Zaha Hadid Architects (ZHA), one of the most prominent architecture firms in the world, is building a virtual utopian city in the metaverse. This small virtual city is called The Liberland Metaverse which is accessible via Mytaverse, a cloud-based platform.
Once the city is complete, users will be able to buy vacant plots and access them as an avatar. They will be able to traverse the hyper-realistic city and its city hall, collaborative working spaces, shops, business incubators, and a gallery for NFT art shows. Some of the out-of-this-world features of ZHA’s metaverse city include hovering rooftops and auditoriums that can expand and shrink based on how many users are in them.
The Liberland Metaverse may live in the virtual world, but its architecture is grounded in reality. This marks a massive difference between ZHA’s project and other ones in the metaverse. For example, Horizon Worlds, Meta’s metaverse, is inspired by video games with cartoon-looking avatars and designs. On the other hand, ZHA’s hyper-futuristic buildings look somewhat realistic, especially when considering the style of ZHA’s past work.
Take a look at the Heydar Aliyev Centre in Baku, Azerbaijan designed by ZHA (left). Its futuristic architecture in the physical architecture bears resemblance to Liberland’s architecture in the virtual world, particularly with the virtual City Hall building (right).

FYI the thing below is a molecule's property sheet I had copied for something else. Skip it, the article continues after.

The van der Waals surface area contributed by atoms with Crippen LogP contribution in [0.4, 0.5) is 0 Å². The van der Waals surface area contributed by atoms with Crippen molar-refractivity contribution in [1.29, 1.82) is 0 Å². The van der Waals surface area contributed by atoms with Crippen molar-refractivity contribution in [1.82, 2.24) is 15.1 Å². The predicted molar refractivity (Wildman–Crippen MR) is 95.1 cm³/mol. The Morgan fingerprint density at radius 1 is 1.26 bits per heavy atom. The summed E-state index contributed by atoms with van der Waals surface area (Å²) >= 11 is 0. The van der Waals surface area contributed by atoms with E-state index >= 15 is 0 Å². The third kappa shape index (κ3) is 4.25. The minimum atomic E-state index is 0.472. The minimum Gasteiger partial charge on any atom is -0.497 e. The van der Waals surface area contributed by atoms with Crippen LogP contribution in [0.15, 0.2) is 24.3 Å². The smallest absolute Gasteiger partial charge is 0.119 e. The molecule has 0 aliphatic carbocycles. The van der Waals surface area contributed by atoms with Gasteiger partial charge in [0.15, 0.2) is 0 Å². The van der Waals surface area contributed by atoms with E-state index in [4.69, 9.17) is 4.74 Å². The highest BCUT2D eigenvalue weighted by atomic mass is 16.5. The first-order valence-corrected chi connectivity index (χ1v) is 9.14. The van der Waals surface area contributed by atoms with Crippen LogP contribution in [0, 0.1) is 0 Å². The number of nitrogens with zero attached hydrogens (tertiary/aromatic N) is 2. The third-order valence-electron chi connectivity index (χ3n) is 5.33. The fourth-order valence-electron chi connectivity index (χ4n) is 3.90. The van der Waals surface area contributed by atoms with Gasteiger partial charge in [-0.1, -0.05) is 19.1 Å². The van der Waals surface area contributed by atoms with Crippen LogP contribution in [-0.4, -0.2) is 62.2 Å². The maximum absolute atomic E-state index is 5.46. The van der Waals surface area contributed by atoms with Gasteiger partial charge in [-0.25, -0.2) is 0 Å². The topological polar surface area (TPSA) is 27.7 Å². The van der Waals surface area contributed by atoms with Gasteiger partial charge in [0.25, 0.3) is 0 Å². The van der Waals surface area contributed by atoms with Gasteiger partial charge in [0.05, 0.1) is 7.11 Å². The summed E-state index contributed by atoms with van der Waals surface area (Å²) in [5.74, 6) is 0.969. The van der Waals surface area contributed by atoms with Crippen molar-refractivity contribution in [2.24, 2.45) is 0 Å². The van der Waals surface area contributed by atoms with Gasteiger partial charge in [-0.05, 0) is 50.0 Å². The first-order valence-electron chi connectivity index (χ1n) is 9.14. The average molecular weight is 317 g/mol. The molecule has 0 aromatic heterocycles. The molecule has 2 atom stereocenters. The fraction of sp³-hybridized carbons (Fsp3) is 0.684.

Not only is the city cutting-edge in terms of its design and location in the metaverse, but it is also trying to break barriers with its policies and values. ZHA is designing the Liberland Metaverse to focus on self-governance, spontaneous order, and only a few rules and regulations.
These values are not completely made up of the designers’ and architects’ creativity. The Liberland Metaverse mimics the borders and ideals of the Free Republic of Liberland, a micronation founded in 2015 by Czech politician Vit Jedlicka. Liberland’s 2.7-mile territory lies between Serbia and Croatia which is disputed land claimed by neither country. Even though the micronation is not recognized by any other country and has no infrastructure or people, it does have 7,000 approved residents, 700,000 applications, a national flag, anthem, and currency.
Though the metaverse is currently still in the planning stage of development, Schumacher is convinced that these virtual cities will become more commonplace as the world continues to adapt to the digital environment. As Liberland’s principal architect Patrik Schumacher explained to Architectural Digest:
“The time is ripe, technologically, economically, and socially, for shifting more and more of our productive lives into the metaverse. The metaverse is just starting to show its potential to empower true global collaboration with global borderless participation.”
Once it is fully created, ZHA envisions the Liberland Metaverse as a free-standing virtual reality realm and the go-to site for networking and collaboration within the Web 3.0 industry. The metaverse world seems to be ready to welcome Liberland with open arms—it has already built up a following of over 600,000 citizens eager to get started.